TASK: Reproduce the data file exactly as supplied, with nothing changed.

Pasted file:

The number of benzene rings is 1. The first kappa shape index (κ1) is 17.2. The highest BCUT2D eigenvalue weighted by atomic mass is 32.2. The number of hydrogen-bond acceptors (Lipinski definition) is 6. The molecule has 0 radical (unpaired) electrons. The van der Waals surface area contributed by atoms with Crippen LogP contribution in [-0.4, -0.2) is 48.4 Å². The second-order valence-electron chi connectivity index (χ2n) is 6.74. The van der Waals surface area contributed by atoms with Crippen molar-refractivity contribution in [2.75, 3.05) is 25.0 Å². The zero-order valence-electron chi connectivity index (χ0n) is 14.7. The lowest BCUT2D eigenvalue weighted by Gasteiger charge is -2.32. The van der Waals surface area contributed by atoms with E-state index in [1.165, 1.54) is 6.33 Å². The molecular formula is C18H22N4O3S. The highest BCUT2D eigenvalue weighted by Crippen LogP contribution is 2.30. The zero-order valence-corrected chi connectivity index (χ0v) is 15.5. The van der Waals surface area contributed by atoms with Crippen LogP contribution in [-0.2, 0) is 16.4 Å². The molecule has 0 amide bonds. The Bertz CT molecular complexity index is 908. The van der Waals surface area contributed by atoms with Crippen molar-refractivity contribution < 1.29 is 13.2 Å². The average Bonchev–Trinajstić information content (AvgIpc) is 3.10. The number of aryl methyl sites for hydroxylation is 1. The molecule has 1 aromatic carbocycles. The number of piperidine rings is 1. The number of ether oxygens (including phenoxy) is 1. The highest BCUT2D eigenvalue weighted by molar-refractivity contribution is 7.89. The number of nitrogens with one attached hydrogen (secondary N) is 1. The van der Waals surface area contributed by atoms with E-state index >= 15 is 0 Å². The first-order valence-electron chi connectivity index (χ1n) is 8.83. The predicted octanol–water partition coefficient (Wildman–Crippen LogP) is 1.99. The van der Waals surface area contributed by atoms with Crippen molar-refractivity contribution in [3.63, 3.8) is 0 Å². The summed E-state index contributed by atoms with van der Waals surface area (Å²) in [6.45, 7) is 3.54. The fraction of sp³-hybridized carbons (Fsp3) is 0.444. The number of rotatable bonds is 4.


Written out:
The number of benzene rings is 1. The first kappa shape index (κ1) is 17.2. The highest BCUT2D eigenvalue weighted by atomic mass is 32.2. The number of hydrogen-bond acceptors (Lipinski definition) is 6. The molecule has 0 radical (unpaired) electrons. The van der Waals surface area contributed by atoms with Crippen LogP contribution in [-0.4, -0.2) is 48.4 Å². The second-order valence-electron chi connectivity index (χ2n) is 6.74. The van der Waals surface area contributed by atoms with Crippen molar-refractivity contribution in [2.75, 3.05) is 25.0 Å². The zero-order valence-electron chi connectivity index (χ0n) is 14.7. The lowest BCUT2D eigenvalue weighted by Gasteiger charge is -2.32. The van der Waals surface area contributed by atoms with E-state index in [1.165, 1.54) is 6.33 Å². The molecular formula is C18H22N4O3S. The highest BCUT2D eigenvalue weighted by Crippen LogP contribution is 2.30. The zero-order valence-corrected chi connectivity index (χ0v) is 15.5. The van der Waals surface area contributed by atoms with Crippen LogP contribution in [-0.2, 0) is 16.4 Å². The molecule has 0 amide bonds. The Bertz CT molecular complexity index is 908. The van der Waals surface area contributed by atoms with Crippen molar-refractivity contribution < 1.29 is 13.2 Å². The average Bonchev–Trinajstić information content (AvgIpc) is 3.10. The number of aryl methyl sites for hydroxylation is 1. The molecule has 1 aromatic carbocycles. The number of piperidine rings is 1. The number of ether oxygens (including phenoxy) is 1. The highest BCUT2D eigenvalue weighted by molar-refractivity contribution is 7.89. The number of nitrogens with one attached hydrogen (secondary N) is 1. The van der Waals surface area contributed by atoms with E-state index >= 15 is 0 Å². The first-order valence-electron chi connectivity index (χ1n) is 8.83. The predicted octanol–water partition coefficient (Wildman–Crippen LogP) is 1.99. The van der Waals surface area contributed by atoms with Crippen molar-refractivity contribution in [3.63, 3.8) is 0 Å². The summed E-state index contributed by atoms with van der Waals surface area (Å²) in [6.45, 7) is 3.54. The fraction of sp³-hybridized carbons (Fsp3) is 0.444. The number of rotatable bonds is 4.